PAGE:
In this expression 1 is the cutoff frequency above which the data contain no information about o(x) that is, I(

We are permitted to specify the integrals for positive co only, because of the even property of the integrand. This simplication, in turn, stems from the real nature of all the x-space components of the integrand. Minimizing expression (9) is equivalent to asking that the physical solution conform to the Wiener inverse-filter estimate in the sense of minimum mean-square error after suitable weighting of the positive solution to ensure best conformance at frequencies of greatest certainty. [Pg.101]

In multivariate calibration, accuracy reports the closeness of agreement between the reference value and the value found by the calibration model and is generally expressed as the root mean square error of prediction (RMSEP, as described in section 4.5.6) for a set of validation samples ... [Pg.225]

Compare the mean squared errors of bj and bi.2 in Section 8.2.2. (Hint, the comparison depends on the data and the model parameters, but you can devise a compact expression for the two quantities.)... [Pg.30]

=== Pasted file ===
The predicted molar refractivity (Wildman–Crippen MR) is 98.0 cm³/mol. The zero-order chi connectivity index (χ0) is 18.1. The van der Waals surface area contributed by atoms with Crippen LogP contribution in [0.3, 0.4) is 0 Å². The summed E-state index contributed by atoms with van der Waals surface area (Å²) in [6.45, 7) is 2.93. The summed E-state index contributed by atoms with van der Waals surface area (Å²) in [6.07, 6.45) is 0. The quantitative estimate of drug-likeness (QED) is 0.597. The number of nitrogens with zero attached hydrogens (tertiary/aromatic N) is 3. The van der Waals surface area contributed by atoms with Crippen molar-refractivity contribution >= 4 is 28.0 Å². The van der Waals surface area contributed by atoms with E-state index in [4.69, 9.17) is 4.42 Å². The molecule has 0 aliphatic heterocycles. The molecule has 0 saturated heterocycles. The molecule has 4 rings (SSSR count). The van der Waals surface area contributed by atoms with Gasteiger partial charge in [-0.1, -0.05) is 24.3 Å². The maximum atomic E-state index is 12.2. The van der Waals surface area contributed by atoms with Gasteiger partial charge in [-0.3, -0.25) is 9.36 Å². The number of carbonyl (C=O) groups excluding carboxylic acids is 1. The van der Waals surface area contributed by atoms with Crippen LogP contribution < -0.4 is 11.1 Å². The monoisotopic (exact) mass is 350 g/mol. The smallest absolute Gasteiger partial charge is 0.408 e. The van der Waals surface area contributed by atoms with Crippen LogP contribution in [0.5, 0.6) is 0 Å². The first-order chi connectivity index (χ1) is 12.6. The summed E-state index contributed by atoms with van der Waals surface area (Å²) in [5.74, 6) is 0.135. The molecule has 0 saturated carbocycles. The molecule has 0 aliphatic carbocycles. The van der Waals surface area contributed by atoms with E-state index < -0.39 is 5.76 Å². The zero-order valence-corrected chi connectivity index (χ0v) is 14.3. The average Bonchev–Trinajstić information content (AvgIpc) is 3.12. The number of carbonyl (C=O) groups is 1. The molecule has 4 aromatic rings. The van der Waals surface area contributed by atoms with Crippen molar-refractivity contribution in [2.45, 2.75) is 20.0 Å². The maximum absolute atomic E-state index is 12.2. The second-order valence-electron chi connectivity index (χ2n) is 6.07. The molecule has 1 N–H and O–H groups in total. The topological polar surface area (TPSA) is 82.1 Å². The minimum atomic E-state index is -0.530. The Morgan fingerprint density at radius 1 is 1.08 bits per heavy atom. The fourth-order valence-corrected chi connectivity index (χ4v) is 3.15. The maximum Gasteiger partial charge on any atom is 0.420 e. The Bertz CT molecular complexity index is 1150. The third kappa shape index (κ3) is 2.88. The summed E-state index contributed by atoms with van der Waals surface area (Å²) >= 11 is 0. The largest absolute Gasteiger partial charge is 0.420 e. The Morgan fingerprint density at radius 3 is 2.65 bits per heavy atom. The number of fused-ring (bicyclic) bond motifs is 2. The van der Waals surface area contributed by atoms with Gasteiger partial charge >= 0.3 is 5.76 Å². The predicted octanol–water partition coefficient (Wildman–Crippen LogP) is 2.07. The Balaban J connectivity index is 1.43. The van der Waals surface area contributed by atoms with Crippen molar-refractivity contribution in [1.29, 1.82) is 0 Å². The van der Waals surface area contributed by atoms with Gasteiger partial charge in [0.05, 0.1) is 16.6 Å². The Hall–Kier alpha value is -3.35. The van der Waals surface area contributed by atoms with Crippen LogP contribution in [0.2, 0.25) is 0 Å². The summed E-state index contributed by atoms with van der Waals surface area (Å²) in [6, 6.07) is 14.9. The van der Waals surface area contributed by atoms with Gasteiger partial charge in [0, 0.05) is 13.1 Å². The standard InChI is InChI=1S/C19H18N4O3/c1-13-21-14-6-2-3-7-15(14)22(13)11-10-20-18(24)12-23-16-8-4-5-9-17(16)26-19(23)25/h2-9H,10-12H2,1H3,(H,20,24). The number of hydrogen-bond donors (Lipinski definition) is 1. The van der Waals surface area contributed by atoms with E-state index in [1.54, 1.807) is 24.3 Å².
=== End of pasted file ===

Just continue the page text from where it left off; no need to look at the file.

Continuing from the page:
Some further simplification of this expression is possible, for example, by using the fact that Var[Z(a )] = a2, by assumption. We leave the mean squared error in this form, however, to facilitate comparison with its counterpart in Section 4 for the estimated effect of a group of variables. [Pg.313]

The mean square error is obtained by squaring both sides of this expression and averaging over an infinite population of sets of jVmeasurements. The averaging is done by multiplying the square of each side of Eq. (18) by the probability distribution function P and integrating from —to co ... [Pg.47]

Root mean square error (RMSE) RMSE is popular and often chosen by practitioners because of its ease of use and its theoretical relevance in statistical modeling. RMSE is expressed as follows ... [Pg.182]

The quality of the model is estimated by how well it performs the mapping between the descriptors and the targeted activity of compounds in the training set. This mapping is expressed by the coefficient of determination or the root-mean-square error (RMSE) between the experimental (Y) and the predicted (Y) activities (Eqns (2) and (3)) ... [Pg.254]